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More on the ONE Campaign Iowa Poll

Topics: 2008 , Divergent Polls , Iowa , The 2008 Race

I am still playing catch up on a bunch of interesting new surveys that all seemed to be released during my vacation last week. Next up: The survey of likely Iowa Democratic caucus goers sponsored by the anti-poverty ONE Campaign and conducted by a partnership of two partisan campaign pollsters: Peter Hart & Associates (D) and McLaughlin & Associates (R). After we posted and linked to the results, one reader emailed with a few good questions:

Is a privately commissioned poll on a particular subject, in this case poverty, considered the same as an independent primary poll?

With the preceding questions all leading to one most likely conclusion, given Edwards' poverty platform and his just having concluded a poverty tour, is this poll pushing?

First, the reader got the wrong impression about the order of questions from the ONE Campaign release, which first presented results from questions about poverty, health and the ONE Campaign itself and then presented results from the presidential trial-heat. The actual questionnaire was different: I checked Geoff Garin of Peter Hart & Associates and he confirms that they asked the presidential trial-heat question first, before any of the items about poverty or America's role in the world. They also confirm that the introduction that respondents heard at the beginning of the call was general and did not make any specific reference to poverty or the ONE campaign. So there is no reason to assume that the nature of the questions "pushed" respondents to any particular candidate.

Second, to answer a question asked by another reader, neither Peter Hart nor any of his associates are currently working for any of the Democratic candidates for President in 2008.

So do we consider "privately commissioned" polls as equivalent to "independent" surveys sponsored by news media outlets? We do include both in our averages, but make sure to note sponsorship and the partisan affiliation of the pollster, if any, and urge readers to take sponsorship into account. One of our main goals for Pollster is to provide a complete aggregation of all publicly available trial heat results as well as the tools and commentary to try to make your own decisions about the worthiness of the various polls. We monitored the impact of partisan polls on House district averages during the 2006 general election, and hope to do more of the same going forward.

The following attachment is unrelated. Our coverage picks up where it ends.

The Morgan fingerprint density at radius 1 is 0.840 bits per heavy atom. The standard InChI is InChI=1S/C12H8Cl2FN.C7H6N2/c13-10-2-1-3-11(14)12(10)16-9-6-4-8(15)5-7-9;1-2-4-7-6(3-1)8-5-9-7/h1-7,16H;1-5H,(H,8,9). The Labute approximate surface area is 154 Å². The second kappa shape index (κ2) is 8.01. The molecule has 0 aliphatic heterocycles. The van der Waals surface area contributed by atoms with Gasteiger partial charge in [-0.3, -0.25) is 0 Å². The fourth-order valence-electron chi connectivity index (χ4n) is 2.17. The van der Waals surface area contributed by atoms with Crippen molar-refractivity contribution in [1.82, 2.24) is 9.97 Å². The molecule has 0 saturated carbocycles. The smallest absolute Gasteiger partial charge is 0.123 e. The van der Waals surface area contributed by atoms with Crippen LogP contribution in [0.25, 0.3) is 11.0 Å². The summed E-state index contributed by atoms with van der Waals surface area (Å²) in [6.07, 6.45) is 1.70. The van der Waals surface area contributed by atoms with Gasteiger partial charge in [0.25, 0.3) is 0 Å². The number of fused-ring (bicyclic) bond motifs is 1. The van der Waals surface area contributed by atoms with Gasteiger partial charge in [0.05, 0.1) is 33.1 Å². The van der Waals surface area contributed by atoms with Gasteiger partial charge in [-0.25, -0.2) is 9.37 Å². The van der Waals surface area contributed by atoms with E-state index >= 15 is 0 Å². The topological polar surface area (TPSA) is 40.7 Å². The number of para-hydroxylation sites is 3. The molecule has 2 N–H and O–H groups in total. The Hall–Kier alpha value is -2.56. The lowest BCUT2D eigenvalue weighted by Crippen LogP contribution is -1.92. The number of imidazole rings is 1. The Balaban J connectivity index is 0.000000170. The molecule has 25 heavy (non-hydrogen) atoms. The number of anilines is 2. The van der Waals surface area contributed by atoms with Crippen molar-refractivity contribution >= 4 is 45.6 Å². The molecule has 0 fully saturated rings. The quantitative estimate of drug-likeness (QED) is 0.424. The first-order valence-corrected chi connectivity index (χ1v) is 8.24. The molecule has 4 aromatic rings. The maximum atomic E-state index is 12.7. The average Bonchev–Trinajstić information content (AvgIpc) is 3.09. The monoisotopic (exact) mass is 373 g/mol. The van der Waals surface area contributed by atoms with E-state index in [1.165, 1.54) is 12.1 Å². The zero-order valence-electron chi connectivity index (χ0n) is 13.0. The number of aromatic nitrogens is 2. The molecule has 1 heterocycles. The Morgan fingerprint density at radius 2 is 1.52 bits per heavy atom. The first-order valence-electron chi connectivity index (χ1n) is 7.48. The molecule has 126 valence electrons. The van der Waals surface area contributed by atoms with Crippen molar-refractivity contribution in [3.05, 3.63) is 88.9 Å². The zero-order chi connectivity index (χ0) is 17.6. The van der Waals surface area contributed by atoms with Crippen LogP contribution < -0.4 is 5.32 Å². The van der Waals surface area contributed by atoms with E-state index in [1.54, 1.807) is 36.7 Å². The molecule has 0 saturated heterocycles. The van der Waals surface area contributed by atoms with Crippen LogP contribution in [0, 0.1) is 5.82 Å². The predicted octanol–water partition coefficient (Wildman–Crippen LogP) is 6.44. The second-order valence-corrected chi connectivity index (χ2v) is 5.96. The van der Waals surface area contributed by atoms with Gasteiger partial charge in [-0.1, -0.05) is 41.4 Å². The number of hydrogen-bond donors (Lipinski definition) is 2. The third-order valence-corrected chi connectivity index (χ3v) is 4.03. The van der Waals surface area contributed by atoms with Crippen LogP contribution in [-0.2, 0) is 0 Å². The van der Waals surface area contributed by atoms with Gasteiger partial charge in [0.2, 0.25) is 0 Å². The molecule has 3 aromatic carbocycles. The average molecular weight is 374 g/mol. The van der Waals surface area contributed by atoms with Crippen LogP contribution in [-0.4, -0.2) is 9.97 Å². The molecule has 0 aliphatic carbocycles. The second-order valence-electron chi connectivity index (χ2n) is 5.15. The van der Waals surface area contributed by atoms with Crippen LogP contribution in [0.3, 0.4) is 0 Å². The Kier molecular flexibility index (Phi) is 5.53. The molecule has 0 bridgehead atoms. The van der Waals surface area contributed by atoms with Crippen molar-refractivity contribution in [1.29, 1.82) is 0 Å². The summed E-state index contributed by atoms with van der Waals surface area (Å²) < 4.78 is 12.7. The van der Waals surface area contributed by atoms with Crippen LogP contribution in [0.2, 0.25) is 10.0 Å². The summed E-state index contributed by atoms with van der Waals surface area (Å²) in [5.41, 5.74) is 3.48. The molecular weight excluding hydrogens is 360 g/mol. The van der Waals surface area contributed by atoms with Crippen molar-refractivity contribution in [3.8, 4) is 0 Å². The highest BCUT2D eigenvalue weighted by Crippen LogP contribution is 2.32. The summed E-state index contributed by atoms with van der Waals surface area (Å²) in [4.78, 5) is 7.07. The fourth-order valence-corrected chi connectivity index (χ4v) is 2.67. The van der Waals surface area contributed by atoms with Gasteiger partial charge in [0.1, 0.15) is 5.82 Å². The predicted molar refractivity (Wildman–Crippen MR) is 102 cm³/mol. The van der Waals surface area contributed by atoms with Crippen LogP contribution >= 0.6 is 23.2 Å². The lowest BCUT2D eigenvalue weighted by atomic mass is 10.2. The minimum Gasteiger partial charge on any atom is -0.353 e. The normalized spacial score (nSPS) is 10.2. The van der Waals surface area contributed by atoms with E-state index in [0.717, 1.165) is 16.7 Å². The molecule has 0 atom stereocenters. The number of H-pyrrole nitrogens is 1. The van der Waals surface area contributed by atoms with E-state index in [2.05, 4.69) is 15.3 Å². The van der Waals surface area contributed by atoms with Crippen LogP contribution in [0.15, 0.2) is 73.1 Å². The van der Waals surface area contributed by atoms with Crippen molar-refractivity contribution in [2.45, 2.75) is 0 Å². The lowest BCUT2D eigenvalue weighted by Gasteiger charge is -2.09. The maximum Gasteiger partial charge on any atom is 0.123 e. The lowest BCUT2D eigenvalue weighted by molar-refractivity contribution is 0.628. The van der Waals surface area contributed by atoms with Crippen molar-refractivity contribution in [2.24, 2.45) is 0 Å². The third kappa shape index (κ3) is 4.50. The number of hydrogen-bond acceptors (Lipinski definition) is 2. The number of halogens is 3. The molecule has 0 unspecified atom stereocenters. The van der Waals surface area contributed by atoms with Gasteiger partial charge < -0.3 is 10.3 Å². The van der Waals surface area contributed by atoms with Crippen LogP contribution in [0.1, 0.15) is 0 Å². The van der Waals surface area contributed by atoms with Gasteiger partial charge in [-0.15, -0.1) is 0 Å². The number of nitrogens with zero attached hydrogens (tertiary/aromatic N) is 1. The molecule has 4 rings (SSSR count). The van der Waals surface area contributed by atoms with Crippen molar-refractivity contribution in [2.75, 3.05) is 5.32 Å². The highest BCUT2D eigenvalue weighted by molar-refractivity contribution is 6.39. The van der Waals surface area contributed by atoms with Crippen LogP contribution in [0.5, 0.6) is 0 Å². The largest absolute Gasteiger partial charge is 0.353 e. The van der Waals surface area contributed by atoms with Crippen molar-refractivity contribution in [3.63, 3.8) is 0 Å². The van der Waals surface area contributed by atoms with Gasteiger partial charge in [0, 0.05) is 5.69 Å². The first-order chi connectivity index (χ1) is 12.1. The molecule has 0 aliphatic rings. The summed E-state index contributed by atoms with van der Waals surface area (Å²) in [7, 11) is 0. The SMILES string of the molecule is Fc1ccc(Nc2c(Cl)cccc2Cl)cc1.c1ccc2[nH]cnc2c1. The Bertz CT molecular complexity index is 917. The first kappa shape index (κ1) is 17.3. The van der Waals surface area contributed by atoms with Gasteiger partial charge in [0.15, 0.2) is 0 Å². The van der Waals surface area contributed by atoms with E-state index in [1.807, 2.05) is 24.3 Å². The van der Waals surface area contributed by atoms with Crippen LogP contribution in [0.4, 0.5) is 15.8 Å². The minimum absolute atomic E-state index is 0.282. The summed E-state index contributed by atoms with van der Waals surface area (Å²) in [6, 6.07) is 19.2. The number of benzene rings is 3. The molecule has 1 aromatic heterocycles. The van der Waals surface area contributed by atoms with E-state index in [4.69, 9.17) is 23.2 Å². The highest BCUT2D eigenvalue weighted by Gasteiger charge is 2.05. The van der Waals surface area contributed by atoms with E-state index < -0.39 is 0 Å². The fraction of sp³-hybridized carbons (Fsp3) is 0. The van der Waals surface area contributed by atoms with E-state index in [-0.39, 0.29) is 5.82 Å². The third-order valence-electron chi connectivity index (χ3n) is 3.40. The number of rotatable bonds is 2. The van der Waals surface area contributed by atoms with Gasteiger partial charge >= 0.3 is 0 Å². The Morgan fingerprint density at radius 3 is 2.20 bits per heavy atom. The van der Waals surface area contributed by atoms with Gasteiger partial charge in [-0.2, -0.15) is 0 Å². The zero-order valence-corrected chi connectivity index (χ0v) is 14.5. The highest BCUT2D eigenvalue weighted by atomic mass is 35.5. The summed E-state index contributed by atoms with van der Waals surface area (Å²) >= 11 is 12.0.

One question readers did not ask, however, involved the sampling methodology used by the ONE Campaign poll. Their release described the respondents as:

509 past Democratic caucus attendees or new registrants who say they are likely to attend a Democratic presidential caucus.

Does that blurb imply the use of a list of past caucus goers? Yes. Via email, Geoff Garin confirms that they drew their sample from the list of registered voters maintained by the Iowa Democratic Party that identifies past caucus participants. Virtually all of the survey's 509 respondents had actually participated in either the Iowa Democratic caucuses in either 2004 or 200. The exceptions were 3% of the respondents who had registered since 2004 and indicated on screen questions that they planned to participate in the 2008 caucuses.

The approach of the ONE campaign survey thus stands in marked contrast to the recent ABC News/Washington Post poll that used a random digit dial methodology to first contact a sample of all adults in Iowa and then screen down to self-described likely caucus goers. According to the Washington Post version of the questionnaire, 30% of the respondents indicated that they had not previously participated and that the 2008 caucuses would be their first.

I want to look more closely at the contrast (and the strengths and weaknesses of each) in a subsequent post, but for now, one conclusion seems obvious: These two surveys produced very different results that probably result from the way each pollster sampled "likely caucus goers." John Edwards receives 30% of the vote on the ONE survey and runs significantly ahead of both Hillary Clinton (22%) and Barack Obama (18%). On the ABC/Post survey, Obama (27%), Clinton (26%) and Edwards (26%) are tightly bunched, although the results get closer to consistent when they look at a "more restrictive likely voter definition" (showing Edwards 28%, Obama 27%, Clinton 23%).

So which approach is best? Getting to a definitive answer is probably impossible, but my hunch is that the reality of "likely caucus goers" falls somewhere in between. More on that soon...

 

Comments

Still worth noting that caucuses, with their "second round" switches (as first round candidates fall off the choice board), and with 'in front of neighbor' voting, often turn out to be tough to poll whatever the methodology.

Iowa R's from same outfit is due this week.

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IllinoisDem:

Forty-five percent of 2004 Iowa Democratic caucus goers were first-time caucus goers according to a CNN exit poll (http://www.cnn.com/ELECTION/2004/primaries/pages/epolls/IA/). This suggests you would need a very high degree of correlation between the candidate preferences of first-time and repeat caucus goers to justify polling only former caucus goers as the ONE campaign survey does.

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